When I First Saw Green

The closest I had ever come to seeing the color green was in a jumbo box of Crayola crayons. I had seen shades of green. New York City buses were two-tone green, dark Kelly green on the bottom and a pale green on top. I noticed every one of them that ever rode down our street. But I remember the moment when I first truly saw the color green. It was August 31, 1963 just before dusk, one month shy of my eighth birthday.

The back seat of my parent’s red and white DeSoto offered a limited view as we began our trek from Sheepshead Bay to uptown Manhattan. Glimpses of steel, concrete, asphalt, telephone poles, electric cables and street signs were accompanied by an occasional bump over a New York City street. As a soon-to-be eight year-old, I knew we were going to a baseball game but had no particular expectations until my brother leaned over and said, “Wait until you see the grass on the field. You’ve never seen anything as green!” Up to that point, I really hadn’t been looking forward to anything.

Having an older brother to point out such things was my first realization of the role an older brother would play in my life. He told me what to look for and what to look out for, how to hold a bat and release a ball with a two-finger grip. I’m sure I would have noticed the brilliant green grass in the Polo Grounds, but my brother’s prediction made the grass seem more significant and even greener.

Going to the Polo Grounds was not an easy trip for my father. Though twelve years had passed since Bobby Thompson’s historic home run, my dad had lingering feelings of shock and grief returning to the Polo Grounds. As a former Brooklyn Dodgers fan, he clutched a certain ambivalence toward baseball. The Dodgers leaving Brooklyn must have felt like a child abandoned by his or her parents. Like many others, he never recovered. The Brooklyn Dodgers were only a memory and in returning to the Polo Grounds, they were a painful memory. My father managed to put his anguish aside and treat his family to box-seats between home plate and the visiting Milwaukee Braves dugout, just a few rows back from the field.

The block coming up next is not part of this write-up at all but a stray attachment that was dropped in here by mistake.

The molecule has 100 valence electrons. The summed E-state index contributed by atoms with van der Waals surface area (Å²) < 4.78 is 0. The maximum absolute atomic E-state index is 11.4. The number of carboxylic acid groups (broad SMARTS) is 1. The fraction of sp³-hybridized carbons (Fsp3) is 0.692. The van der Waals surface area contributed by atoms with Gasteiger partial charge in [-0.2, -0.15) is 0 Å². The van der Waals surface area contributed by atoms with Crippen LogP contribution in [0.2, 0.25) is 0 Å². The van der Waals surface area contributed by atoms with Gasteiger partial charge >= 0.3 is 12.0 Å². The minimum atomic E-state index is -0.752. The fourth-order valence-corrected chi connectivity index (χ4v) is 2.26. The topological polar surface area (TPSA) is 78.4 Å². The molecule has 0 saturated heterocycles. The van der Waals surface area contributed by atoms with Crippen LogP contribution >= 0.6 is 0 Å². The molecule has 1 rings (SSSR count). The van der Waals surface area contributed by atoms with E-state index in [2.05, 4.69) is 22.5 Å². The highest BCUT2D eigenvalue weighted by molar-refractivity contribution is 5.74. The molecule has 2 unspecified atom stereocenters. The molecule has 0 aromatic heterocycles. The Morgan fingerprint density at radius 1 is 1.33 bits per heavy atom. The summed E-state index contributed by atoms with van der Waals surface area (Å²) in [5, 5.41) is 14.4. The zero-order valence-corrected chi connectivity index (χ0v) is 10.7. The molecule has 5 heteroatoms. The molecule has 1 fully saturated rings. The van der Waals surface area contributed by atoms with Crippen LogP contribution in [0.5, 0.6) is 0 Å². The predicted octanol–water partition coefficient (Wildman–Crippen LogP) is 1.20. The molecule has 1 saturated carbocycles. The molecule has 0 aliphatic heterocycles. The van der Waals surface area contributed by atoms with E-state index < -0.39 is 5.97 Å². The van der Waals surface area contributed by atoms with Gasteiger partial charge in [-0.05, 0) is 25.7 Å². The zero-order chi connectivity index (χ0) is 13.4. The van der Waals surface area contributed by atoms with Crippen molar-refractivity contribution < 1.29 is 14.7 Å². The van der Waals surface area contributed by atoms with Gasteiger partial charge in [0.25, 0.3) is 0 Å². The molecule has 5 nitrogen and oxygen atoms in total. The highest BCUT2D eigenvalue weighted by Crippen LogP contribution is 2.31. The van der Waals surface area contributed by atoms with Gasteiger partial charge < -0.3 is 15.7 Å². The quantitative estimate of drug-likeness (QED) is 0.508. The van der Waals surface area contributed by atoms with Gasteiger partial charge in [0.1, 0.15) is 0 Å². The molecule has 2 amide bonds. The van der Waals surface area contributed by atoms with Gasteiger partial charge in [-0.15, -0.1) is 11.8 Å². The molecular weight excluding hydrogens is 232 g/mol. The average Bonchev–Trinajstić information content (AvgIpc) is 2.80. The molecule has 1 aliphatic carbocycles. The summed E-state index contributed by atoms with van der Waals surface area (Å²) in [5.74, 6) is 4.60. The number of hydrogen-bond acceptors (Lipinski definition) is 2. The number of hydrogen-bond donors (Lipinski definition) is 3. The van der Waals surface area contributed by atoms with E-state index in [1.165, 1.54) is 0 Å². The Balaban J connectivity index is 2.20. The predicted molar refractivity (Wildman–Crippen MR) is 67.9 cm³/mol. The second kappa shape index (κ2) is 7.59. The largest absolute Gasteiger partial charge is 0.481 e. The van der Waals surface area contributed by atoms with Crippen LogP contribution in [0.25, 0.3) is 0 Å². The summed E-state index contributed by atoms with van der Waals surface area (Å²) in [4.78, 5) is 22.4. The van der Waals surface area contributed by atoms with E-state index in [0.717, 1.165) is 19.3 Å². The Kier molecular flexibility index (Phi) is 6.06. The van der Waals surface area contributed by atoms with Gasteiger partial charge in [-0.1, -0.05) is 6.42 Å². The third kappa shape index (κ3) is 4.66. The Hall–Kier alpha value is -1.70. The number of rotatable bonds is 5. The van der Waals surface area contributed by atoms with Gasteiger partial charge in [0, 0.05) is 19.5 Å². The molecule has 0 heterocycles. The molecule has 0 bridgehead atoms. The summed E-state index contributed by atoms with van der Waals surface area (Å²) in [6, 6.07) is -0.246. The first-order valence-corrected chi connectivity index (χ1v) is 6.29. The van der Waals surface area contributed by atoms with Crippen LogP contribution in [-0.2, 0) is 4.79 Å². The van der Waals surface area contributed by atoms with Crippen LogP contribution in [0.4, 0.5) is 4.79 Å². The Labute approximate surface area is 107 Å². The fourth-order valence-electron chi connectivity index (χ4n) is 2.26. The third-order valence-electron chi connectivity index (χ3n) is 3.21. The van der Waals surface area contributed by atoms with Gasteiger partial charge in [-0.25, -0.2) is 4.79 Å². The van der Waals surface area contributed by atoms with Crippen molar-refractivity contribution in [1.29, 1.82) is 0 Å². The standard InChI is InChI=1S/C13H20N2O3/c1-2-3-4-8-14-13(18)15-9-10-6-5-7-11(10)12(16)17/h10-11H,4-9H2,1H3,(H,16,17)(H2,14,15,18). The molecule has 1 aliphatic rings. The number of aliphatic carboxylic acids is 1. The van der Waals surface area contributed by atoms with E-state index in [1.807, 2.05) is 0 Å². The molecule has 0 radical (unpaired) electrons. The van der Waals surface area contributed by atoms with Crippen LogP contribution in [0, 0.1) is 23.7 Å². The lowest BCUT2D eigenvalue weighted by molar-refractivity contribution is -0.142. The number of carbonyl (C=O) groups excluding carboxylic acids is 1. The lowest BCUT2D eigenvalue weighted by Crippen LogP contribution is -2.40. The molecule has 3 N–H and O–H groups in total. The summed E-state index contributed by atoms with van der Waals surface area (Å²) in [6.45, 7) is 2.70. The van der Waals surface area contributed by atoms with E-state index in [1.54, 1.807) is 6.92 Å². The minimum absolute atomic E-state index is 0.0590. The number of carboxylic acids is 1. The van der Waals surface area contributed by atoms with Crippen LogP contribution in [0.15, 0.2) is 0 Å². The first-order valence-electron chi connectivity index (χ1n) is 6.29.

We arrived at the large, grey horseshoe-shaped stadium. Only 11,787 other fans were at the park that night. This was a small crowd by baseball standards. I thought it was huge. Getting to our seats involved the usual commotion associated with large sporting events. Most memorable was walking through the dark tunnel that went from the stadium concourse to the field level seats. My first sight was the haze that filtered my view of the outfield grandstands. My second sensation was the unusual aroma. I’m not sure if anyone has ever been able to identify the smell that lingered in old ball parks, a mixture of hot dogs, smoke and other unidentifiable elements. You knew you had gone from the outside world to the baseball world when you smelled it. I smelled it for sure.

My next sensation was to hear the stadium organist play tunes that seemed perfectly syncopated to the activities on the field – players tossing baseballs and groundskeepers watering the infield dust and laying down chalk-lines. The experience was indeed just as my brother had predicted. I truly saw the color green for the first time. A brilliant, living, verdant pasture placed perfectly against burnt sienna infield dust. The contrast bespeaks the genius that is baseball and the unique aesthetics of a baseball diamond. It was so unlike the various shades of green in my jumbo box of Crayolas. It would be a myth to suggest that no one in Brooklyn had ever seen grass before. But I know for sure that I had never seen this grass before and certainly had never seen grass as green.